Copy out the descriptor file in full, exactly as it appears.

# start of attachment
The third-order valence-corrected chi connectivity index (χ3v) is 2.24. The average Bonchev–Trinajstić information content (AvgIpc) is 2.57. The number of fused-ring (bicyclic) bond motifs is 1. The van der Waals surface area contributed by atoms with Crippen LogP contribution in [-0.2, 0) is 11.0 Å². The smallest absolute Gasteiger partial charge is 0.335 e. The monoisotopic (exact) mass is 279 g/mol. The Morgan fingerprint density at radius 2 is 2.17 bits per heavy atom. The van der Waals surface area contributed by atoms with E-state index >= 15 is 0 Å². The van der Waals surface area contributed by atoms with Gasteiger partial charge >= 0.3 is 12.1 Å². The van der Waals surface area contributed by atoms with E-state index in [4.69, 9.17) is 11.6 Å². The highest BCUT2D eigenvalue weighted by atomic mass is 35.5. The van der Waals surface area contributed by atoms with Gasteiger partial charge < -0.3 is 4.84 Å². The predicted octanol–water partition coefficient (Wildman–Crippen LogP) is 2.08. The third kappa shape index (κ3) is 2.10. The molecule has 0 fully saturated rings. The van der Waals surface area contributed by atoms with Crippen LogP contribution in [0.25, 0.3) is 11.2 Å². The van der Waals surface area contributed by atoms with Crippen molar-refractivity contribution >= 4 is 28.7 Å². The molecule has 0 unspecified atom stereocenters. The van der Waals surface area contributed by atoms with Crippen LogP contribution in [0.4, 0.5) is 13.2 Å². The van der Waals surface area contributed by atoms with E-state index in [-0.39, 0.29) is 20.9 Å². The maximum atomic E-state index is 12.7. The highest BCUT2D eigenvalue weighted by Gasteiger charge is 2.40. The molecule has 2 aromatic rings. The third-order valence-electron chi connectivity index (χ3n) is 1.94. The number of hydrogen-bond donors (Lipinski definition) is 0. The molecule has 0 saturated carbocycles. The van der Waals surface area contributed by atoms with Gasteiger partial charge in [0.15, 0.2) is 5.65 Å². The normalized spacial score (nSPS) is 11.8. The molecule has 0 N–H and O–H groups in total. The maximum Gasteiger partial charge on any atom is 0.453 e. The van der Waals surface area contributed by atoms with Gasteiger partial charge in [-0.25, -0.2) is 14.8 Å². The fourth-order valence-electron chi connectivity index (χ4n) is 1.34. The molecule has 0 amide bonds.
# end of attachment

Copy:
The third-order valence-corrected chi connectivity index (χ3v) is 2.24. The average Bonchev–Trinajstić information content (AvgIpc) is 2.57. The number of fused-ring (bicyclic) bond motifs is 1. The van der Waals surface area contributed by atoms with Crippen LogP contribution in [-0.2, 0) is 11.0 Å². The smallest absolute Gasteiger partial charge is 0.335 e. The monoisotopic (exact) mass is 279 g/mol. The Morgan fingerprint density at radius 2 is 2.17 bits per heavy atom. The van der Waals surface area contributed by atoms with E-state index >= 15 is 0 Å². The van der Waals surface area contributed by atoms with Gasteiger partial charge >= 0.3 is 12.1 Å². The van der Waals surface area contributed by atoms with E-state index in [4.69, 9.17) is 11.6 Å². The highest BCUT2D eigenvalue weighted by atomic mass is 35.5. The van der Waals surface area contributed by atoms with Gasteiger partial charge < -0.3 is 4.84 Å². The predicted octanol–water partition coefficient (Wildman–Crippen LogP) is 2.08. The third kappa shape index (κ3) is 2.10. The molecule has 0 fully saturated rings. The van der Waals surface area contributed by atoms with Crippen LogP contribution in [0.25, 0.3) is 11.2 Å². The van der Waals surface area contributed by atoms with Crippen molar-refractivity contribution >= 4 is 28.7 Å². The molecule has 0 unspecified atom stereocenters. The van der Waals surface area contributed by atoms with Crippen LogP contribution in [0.4, 0.5) is 13.2 Å². The van der Waals surface area contributed by atoms with E-state index in [-0.39, 0.29) is 20.9 Å². The maximum atomic E-state index is 12.7. The highest BCUT2D eigenvalue weighted by Gasteiger charge is 2.40. The molecule has 2 aromatic rings. The third-order valence-electron chi connectivity index (χ3n) is 1.94. The number of hydrogen-bond donors (Lipinski definition) is 0. The molecule has 0 saturated carbocycles. The van der Waals surface area contributed by atoms with Gasteiger partial charge in [0.15, 0.2) is 5.65 Å². The normalized spacial score (nSPS) is 11.8. The molecule has 0 N–H and O–H groups in total. The maximum Gasteiger partial charge on any atom is 0.453 e. The van der Waals surface area contributed by atoms with Gasteiger partial charge in [-0.25, -0.2) is 14.8 Å². The fourth-order valence-electron chi connectivity index (χ4n) is 1.34. The molecule has 0 amide bonds.